Vaccines and Judaism – anti-vaxxer activists misusing religion

Dear anti-vaccine activists,

Please stop misusing Judaism in your efforts to prevent authorities from fighting the measles outbreak that is putting little Jewish children in hospitals. You’re not standing up for Jews when you do that. You’re exploiting them in a fight against preventing diseases.

The vast majority of Jewish theologians support vaccines. In the specific context of this outbreak, they call on people to vaccinate.

Pork gelatin in injected vaccines does not make them non-Kosher. That has been addressed.

The reason a minority of people in the affected neighborhoods are still not vaccinating and not protecting their children in the middle of an outbreak is not religious. It’s antivaccine misinformation: they were misled into fearing vaccines more than measles.

By people making arguments, the anti-vaccine movement fed them. They’re acting out of fear, not religion.

And if you think efforts to stop the outbreak may interfere with the Passover, having your child with measles certainly does. Having your child hospitalized with measles or in ICU definitely does.

Again: you’re not standing for Jews when you are making it harder to protect little Jewish children from ending in the hospital with measles. You really don’t.

Please conduct your fight to bring back diseases without exploiting Jews.

vaccines and judaism
Photo by Blake Campbell on Unsplash

Note

This is an open letter that Professor Dorit Rubinstein Reiss posted on her Facebook page and asked that I publish here regarding vaccines and Judaism. It is an ongoing message where anti-vaccine activists are misusing symbols of the Holocaust and other parts of Jewish history to push their false narrative about vaccines.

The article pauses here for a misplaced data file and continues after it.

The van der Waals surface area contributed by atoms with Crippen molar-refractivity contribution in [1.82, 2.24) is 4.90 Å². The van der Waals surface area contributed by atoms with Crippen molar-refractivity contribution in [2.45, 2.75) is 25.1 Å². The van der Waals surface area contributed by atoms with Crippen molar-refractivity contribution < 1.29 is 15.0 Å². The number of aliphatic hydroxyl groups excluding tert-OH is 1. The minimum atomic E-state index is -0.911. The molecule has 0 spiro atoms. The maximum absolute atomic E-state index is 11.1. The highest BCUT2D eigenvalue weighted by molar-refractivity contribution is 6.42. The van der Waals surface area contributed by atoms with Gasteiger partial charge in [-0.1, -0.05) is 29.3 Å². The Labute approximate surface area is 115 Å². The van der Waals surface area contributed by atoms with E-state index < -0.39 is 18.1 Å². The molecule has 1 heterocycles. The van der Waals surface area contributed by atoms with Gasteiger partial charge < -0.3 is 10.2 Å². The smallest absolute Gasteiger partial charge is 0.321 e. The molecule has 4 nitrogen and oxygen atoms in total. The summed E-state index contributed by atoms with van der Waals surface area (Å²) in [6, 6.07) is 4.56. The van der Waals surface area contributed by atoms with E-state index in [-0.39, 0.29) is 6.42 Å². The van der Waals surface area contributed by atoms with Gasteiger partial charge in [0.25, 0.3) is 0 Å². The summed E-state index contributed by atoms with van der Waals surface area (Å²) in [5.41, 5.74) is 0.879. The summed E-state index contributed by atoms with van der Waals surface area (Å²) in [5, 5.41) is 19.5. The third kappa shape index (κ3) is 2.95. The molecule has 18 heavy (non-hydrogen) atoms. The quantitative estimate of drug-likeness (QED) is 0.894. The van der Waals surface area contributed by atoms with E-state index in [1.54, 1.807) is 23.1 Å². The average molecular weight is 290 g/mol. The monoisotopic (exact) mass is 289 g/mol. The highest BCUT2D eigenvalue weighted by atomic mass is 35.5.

Anti-vaccine Holocaust denial – something else that goes over their heads

anti-vaccine holocaust deniers

Since the anti-vaccine world lacks any evidence to support their tropes, they’ve decided to go with anti-vaccine Holocaust denial as their new operating strategy. But they just don’t understand what they’re doing again.

Recently, as more measles outbreaks occur across the world, there is consternation in governments, schools, and public health organizations about the dropping measles vaccination rates in some areas. As a result, states like California are trying to clamp down on medical exemption abuse, and other jurisdictions, like Rockland County, NY, have banned unvaccinated children from public spaces.

These actions by public officials were implemented to stop the spread of measles, a dangerous, and frequently, deadly disease. As you can imagine, the anti-vaccine religion has been whining and screaming about everything from their individual rights to some cynical conspiracy theory about something or another ever since “mandatory” vaccines became important to public health officials to reduce the spread of the disease. Continue reading “Anti-vaccine Holocaust denial – something else that goes over their heads”

Climate change denier is accurate – AP stylebook disagrees

climate change denier

I’m going to guess that a discussion of the AP stylebook isn’t a typical subject discussed in a skeptic blog. But the AP is worried that “denier” is too pejorative, and recommend that the term not be used, which made me take notice. I’m going to take umbrage with their recommendation and state emphatically that “climate change denier” is an accurate description.

Sure, it may be pejorative, but it’s based on the fact that those who deny real science, that is, the conclusion derived from a powerful and robust consensus of expert scientists in a field of study, willfully ignore said evidence and invent their own pseudoscience. Not only do I state that a climate change denier is a factual representation of those beliefs, I also think that a GMO denier, a vaccine denier, an evolution denier, and a Holocaust denier are essentially equivalent – each ignores the massive and robust mountain of evidence to come to an unsupported conclusion.